Thirty-one years of frustration

In the 31 years that book ended the Tigers' conference titles, the team finished the year with a winning record just eight times, which includes the team's 8-2 mark during the 1976 season and a 6-3 mark in 1974, which would have been the sophomore year for the class of 1976-77.

So when the team started the year off 5-0 in '76, and eventually knocked off main rival Dakota State with just three games left in the season to lock up a share of the title, it was a major happening at the campus.

"We had the whole day of school off the next day -- the whole college," said Flandreau native Randy Oldenkamp, who was a sophomore tight end/linebacker on the team, and now resides in Mitchell.

While the conference title obviously was a big deal, most of the members of the team said they were oblivious to the magnitude of the accomplishment until the title was in-hand.

"I guess I was just more concerned with trying to contribute any way I could," said then-freshman Kent Mueller, a Freeman native and current head football coach at West Central. "I understood that as the season went on, we certainly were in a position to win the conference championship. But as a freshman coming in, that was all pretty heady stuff. I was certainly more worried about fitting in and trying to contribute any way I could."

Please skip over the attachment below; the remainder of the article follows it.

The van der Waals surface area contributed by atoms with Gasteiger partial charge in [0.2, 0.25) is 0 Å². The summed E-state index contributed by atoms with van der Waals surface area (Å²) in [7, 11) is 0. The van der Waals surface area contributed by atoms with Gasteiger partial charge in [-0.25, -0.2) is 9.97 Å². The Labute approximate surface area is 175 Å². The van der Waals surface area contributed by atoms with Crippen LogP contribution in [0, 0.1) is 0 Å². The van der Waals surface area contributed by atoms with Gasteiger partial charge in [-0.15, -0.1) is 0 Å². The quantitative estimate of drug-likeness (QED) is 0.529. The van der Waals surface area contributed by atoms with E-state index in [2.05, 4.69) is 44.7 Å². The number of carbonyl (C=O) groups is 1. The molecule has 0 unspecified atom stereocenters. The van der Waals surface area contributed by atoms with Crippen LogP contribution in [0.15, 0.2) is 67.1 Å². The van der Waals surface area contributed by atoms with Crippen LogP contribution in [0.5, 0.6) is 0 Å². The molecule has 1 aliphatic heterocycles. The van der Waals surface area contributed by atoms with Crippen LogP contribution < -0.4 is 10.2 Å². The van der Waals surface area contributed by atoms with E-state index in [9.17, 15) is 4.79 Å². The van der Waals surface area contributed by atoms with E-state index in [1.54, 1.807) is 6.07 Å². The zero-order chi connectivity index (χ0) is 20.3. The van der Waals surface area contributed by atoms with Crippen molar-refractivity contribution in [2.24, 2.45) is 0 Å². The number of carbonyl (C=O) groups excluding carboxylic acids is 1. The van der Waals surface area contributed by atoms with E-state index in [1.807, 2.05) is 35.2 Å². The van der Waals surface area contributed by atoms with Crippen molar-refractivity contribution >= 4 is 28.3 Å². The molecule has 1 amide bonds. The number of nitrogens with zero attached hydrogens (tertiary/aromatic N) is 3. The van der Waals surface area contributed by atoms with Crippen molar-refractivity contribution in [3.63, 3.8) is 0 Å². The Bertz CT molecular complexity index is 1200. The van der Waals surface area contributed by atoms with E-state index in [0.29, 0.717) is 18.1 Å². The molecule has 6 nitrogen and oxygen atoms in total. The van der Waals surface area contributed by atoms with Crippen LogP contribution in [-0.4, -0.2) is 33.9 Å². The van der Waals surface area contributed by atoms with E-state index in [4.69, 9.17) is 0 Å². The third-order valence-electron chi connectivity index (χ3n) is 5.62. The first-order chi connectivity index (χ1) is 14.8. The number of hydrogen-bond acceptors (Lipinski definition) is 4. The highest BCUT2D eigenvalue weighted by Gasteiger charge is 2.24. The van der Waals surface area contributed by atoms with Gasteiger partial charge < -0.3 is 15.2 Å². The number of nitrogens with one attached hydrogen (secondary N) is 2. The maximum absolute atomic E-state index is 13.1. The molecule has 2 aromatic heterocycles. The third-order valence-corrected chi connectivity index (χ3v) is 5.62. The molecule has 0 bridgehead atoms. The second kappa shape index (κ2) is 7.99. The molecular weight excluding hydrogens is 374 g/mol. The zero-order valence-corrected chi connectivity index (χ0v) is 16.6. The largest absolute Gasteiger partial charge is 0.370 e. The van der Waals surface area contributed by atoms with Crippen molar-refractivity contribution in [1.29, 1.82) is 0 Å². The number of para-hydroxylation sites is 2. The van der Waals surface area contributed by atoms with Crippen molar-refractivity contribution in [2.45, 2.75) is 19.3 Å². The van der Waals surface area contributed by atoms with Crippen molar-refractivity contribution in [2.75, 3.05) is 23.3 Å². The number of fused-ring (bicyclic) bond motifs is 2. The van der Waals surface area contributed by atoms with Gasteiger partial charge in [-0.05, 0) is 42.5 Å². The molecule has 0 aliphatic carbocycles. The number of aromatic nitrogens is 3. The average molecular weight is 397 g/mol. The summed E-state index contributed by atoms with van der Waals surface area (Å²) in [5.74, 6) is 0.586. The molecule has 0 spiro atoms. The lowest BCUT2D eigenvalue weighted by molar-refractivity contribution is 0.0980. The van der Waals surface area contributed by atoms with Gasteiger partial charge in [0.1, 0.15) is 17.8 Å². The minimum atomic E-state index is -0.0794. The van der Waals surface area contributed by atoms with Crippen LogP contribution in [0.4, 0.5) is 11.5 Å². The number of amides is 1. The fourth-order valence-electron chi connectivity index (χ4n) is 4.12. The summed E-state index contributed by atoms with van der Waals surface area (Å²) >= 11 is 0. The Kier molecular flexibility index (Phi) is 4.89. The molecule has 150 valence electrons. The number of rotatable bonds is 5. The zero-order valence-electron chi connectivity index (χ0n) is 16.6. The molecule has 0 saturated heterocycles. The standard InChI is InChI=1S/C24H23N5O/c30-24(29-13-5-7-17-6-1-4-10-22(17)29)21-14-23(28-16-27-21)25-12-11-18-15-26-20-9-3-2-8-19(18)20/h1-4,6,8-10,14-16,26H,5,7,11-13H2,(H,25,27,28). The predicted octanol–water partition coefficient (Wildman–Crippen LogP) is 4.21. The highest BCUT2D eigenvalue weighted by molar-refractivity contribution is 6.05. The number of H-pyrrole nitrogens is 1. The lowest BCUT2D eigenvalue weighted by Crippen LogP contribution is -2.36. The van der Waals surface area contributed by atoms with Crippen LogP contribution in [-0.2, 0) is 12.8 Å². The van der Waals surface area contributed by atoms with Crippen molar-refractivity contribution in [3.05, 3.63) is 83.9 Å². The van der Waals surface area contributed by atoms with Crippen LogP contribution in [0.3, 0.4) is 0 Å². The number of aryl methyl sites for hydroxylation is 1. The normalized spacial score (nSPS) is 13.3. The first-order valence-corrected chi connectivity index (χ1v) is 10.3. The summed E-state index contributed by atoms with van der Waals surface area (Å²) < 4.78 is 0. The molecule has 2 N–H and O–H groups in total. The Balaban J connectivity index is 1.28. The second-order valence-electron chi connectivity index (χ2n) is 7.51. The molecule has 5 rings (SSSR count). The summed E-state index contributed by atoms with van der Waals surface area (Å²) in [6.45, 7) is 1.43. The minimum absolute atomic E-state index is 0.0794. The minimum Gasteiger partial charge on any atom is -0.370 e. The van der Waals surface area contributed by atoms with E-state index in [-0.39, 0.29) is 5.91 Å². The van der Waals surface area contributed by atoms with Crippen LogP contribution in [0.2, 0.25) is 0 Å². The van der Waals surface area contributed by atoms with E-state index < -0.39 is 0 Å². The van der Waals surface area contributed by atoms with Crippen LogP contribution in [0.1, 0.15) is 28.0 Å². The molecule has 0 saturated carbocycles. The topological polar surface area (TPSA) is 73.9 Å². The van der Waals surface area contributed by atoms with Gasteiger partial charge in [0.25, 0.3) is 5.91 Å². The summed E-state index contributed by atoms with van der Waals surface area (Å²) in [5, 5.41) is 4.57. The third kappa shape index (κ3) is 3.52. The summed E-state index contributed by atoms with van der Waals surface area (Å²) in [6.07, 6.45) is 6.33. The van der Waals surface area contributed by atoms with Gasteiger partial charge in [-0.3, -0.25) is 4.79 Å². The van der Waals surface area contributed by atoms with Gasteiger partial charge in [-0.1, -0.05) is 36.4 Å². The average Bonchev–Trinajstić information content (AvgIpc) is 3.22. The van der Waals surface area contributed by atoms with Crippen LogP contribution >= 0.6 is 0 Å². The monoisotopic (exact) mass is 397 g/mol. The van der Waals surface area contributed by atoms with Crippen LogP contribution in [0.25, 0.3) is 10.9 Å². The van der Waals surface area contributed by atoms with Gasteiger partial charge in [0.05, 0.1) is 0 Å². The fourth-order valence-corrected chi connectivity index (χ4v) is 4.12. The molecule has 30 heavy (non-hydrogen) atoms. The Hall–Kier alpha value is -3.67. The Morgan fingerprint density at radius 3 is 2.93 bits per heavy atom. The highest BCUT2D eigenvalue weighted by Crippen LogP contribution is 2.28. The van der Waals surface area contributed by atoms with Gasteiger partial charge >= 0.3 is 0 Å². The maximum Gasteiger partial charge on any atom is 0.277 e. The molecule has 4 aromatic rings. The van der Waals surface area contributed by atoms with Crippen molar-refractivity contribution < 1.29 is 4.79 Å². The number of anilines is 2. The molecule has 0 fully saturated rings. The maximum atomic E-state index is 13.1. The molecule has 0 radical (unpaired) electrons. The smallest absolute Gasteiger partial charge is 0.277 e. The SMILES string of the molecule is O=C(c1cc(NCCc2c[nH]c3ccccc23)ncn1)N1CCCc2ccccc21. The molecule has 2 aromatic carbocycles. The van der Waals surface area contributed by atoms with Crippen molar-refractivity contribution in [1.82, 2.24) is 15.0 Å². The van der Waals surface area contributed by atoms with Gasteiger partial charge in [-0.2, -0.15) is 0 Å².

The Tigers, who had been ranked as high as No. 2 in the NAIA polls that year, followed up the win at then-No. 7 Dakota State with a loss to Yankton College the following week which basically ended their hopes at a postseason berth.

But the share of the SDIC title and the team's best record in its then 90-year history was a lock.